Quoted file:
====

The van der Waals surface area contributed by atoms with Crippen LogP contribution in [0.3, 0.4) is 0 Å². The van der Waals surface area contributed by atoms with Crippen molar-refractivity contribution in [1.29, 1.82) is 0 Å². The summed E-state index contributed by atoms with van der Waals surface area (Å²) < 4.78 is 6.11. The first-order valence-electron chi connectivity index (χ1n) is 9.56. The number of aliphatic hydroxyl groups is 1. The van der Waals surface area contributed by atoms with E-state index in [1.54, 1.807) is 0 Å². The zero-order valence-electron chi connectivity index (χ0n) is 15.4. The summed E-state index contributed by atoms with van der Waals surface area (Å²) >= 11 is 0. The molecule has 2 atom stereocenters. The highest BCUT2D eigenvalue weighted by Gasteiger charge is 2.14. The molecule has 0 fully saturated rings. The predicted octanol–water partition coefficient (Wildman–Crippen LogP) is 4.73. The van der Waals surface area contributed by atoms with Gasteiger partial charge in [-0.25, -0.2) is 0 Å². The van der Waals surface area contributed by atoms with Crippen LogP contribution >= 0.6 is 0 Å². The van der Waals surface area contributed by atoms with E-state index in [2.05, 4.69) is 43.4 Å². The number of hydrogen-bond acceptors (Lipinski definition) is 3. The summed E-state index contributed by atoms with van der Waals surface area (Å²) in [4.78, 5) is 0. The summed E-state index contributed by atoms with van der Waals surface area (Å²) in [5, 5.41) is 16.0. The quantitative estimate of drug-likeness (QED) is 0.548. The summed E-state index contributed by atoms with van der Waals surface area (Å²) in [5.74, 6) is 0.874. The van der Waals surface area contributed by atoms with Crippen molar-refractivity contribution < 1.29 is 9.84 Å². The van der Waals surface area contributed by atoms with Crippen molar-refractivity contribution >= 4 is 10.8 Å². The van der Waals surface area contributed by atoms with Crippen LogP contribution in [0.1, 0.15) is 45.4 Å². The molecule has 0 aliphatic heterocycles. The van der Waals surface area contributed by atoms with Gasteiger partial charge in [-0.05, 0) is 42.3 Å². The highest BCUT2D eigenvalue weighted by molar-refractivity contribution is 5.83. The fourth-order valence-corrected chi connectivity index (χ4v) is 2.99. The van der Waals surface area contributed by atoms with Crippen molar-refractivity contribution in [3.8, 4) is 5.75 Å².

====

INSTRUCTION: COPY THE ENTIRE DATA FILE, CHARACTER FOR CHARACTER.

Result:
The van der Waals surface area contributed by atoms with Crippen LogP contribution in [0.3, 0.4) is 0 Å². The van der Waals surface area contributed by atoms with Crippen molar-refractivity contribution in [1.29, 1.82) is 0 Å². The summed E-state index contributed by atoms with van der Waals surface area (Å²) < 4.78 is 6.11. The first-order valence-electron chi connectivity index (χ1n) is 9.56. The number of aliphatic hydroxyl groups is 1. The van der Waals surface area contributed by atoms with E-state index in [1.54, 1.807) is 0 Å². The zero-order valence-electron chi connectivity index (χ0n) is 15.4. The summed E-state index contributed by atoms with van der Waals surface area (Å²) >= 11 is 0. The molecule has 2 atom stereocenters. The highest BCUT2D eigenvalue weighted by Gasteiger charge is 2.14. The molecule has 0 fully saturated rings. The predicted octanol–water partition coefficient (Wildman–Crippen LogP) is 4.73. The van der Waals surface area contributed by atoms with Gasteiger partial charge in [-0.25, -0.2) is 0 Å². The van der Waals surface area contributed by atoms with Crippen LogP contribution >= 0.6 is 0 Å². The van der Waals surface area contributed by atoms with E-state index in [2.05, 4.69) is 43.4 Å². The number of hydrogen-bond acceptors (Lipinski definition) is 3. The summed E-state index contributed by atoms with van der Waals surface area (Å²) in [4.78, 5) is 0. The summed E-state index contributed by atoms with van der Waals surface area (Å²) in [5, 5.41) is 16.0. The quantitative estimate of drug-likeness (QED) is 0.548. The summed E-state index contributed by atoms with van der Waals surface area (Å²) in [5.74, 6) is 0.874. The van der Waals surface area contributed by atoms with Crippen molar-refractivity contribution < 1.29 is 9.84 Å². The van der Waals surface area contributed by atoms with Crippen molar-refractivity contribution >= 4 is 10.8 Å². The van der Waals surface area contributed by atoms with Crippen LogP contribution in [0.1, 0.15) is 45.4 Å². The molecule has 0 aliphatic heterocycles. The van der Waals surface area contributed by atoms with Gasteiger partial charge in [-0.05, 0) is 42.3 Å². The highest BCUT2D eigenvalue weighted by molar-refractivity contribution is 5.83. The fourth-order valence-corrected chi connectivity index (χ4v) is 2.99. The van der Waals surface area contributed by atoms with Crippen molar-refractivity contribution in [3.8, 4) is 5.75 Å².